Your Health Checkup: Of Dogs and Cats and Diabetes

If your dog gets diabetes, does that mean that you’re more likely to get it, too?

Pet owner giving her dog a shot
Debra Anderson / Shutterstock

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“Your Health Checkup” is our online column by Dr. Douglas Zipes, an internationally acclaimed cardiologist, professor, author, inventor, and authority on pacing and electrophysiology. Dr. Zipes is also a contributor to The Saturday Evening Post print magazine. Subscribe to receive thoughtful articles, new fiction, health and wellness advice, and gems from our archive. 

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If you are like I am, you’re tired of reading and hearing about the COVID-19 pandemic, even though it has justifiably dominated our lives and our headlines for almost a year. I ran across a bit of news that surprised — no, amazed — me that had nothing to do with COVID and I thought I’d share it with Post readers.

Diabetes is generally divided into two types: type 1 and type 2. In type 1 diabetes, usually first manifest in children and young adults, the pancreas fails to produce sufficient insulin to metabolize glucose in food. In type 2 diabetes, the body either resists the insulin it does produce, becomes less sensitive to its actions, or does not produce enough of it. Type 2 diabetes is much more common, affecting more than 400 million people worldwide, and is usually first manifest in adults, often related to being overweight, inactive, and eating a poor diet.

Spouses of individuals with type 2 diabetes can be at increased risk of developing diabetes themselves, potentially from shared lifestyle factors and obesity rates, as well as shared socioeconomic circumstances.

Therefore, it’s possible that owners of pets living in the same household might be similarly exposed to environmental factors that contribute to developing type 2 diabetes. What surprised me was that owners of a dog — but not a cat — with diabetes were more likely to develop type 2 diabetes than owners of a dog without diabetes.

Now it’s been known for some time that dog and cat owners and their pets can share certain health characteristics such as being overweight, perhaps related to physical inactivity and poor diet for both. But type 2 diabetes? That’s a new one.

In Sweden, the prevalence of type 2 diabetes in adults almost reaches 5 percent, and is projected to increase in the coming decades due in part to an aging population but also to lifestyle behavior and obesity. To explore whether animals exhibited any similarities to humans, Swedish scientists investigated 208,980 owner-dog pairs and 123,566 owner-cat pairs. They recruited subjects over a two-year baseline assessment period (2004-2006) and followed them for a median of more than three years (2007-2012).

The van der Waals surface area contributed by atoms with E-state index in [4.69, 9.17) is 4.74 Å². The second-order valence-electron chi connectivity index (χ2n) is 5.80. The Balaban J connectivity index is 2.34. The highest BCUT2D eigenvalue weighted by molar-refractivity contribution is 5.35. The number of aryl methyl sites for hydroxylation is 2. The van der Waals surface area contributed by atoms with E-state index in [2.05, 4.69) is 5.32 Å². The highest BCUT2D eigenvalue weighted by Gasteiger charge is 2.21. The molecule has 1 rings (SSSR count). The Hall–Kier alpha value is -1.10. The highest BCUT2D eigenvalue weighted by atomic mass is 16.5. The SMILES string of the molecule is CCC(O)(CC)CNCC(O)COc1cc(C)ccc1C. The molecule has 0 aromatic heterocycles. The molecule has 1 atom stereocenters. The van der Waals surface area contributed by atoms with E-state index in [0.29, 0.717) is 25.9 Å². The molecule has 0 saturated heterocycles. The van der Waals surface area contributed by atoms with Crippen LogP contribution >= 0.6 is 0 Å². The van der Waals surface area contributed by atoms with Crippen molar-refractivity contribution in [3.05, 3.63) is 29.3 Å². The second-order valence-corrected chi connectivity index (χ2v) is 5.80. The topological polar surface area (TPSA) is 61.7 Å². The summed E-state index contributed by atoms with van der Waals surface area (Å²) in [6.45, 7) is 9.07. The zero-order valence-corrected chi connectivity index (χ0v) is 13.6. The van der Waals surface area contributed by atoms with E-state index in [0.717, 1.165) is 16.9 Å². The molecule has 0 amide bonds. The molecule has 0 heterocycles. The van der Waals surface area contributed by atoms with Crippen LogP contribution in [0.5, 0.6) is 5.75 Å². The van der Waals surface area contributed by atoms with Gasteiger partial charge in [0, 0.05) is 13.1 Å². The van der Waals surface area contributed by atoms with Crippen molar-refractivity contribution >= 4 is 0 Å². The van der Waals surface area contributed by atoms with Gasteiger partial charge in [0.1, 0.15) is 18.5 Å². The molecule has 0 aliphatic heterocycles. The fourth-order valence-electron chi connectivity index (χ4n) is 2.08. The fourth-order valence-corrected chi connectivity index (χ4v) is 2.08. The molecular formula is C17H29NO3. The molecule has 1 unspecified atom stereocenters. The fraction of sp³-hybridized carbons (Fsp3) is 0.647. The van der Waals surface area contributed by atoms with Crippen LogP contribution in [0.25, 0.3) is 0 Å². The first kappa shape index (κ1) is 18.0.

Dogs and cats with type 2 diabetes present with clinical signs and symptoms similar to humans, including excessive thirst, frequent urination, and weight loss. Follow up information on the pets was extracted from veterinary records while information on owners with diabetes was extracted from several patient registries.

The authors found that owners of dogs with diabetes were more likely to develop type 2 diabetes during follow-up than owners of dogs without diabetes. They postulate that such a relationship might be due to shared environmental factors, behavior, diet, and physical activity, and even shared gut microbial communities that could impact the development of diabetes.

It is also possible that pet owners who have diabetes are more sensitive to the signs and symptoms of the disease and more likely to recognize them in their pet. However, that would not explain the lack of association with cats. An explanation for the latter is that cat owners share fewer dietary habits and physical activity than owner-dog pairs.

Finally, the authors questioned whether it might be possible to use dogs that develop type 2 diabetes as a type of “canary in the coal mine” sentinel to identify shared diabetogenic health behaviors and environmental exposures between the owner and the dog that might help avoid the disease.

The advances of science and medicine continue to amaze us. Speaking of which, don’t forget to get your COVID-19 vaccination when it becomes available.

Featured image: Debra Anderson / Shutterstock

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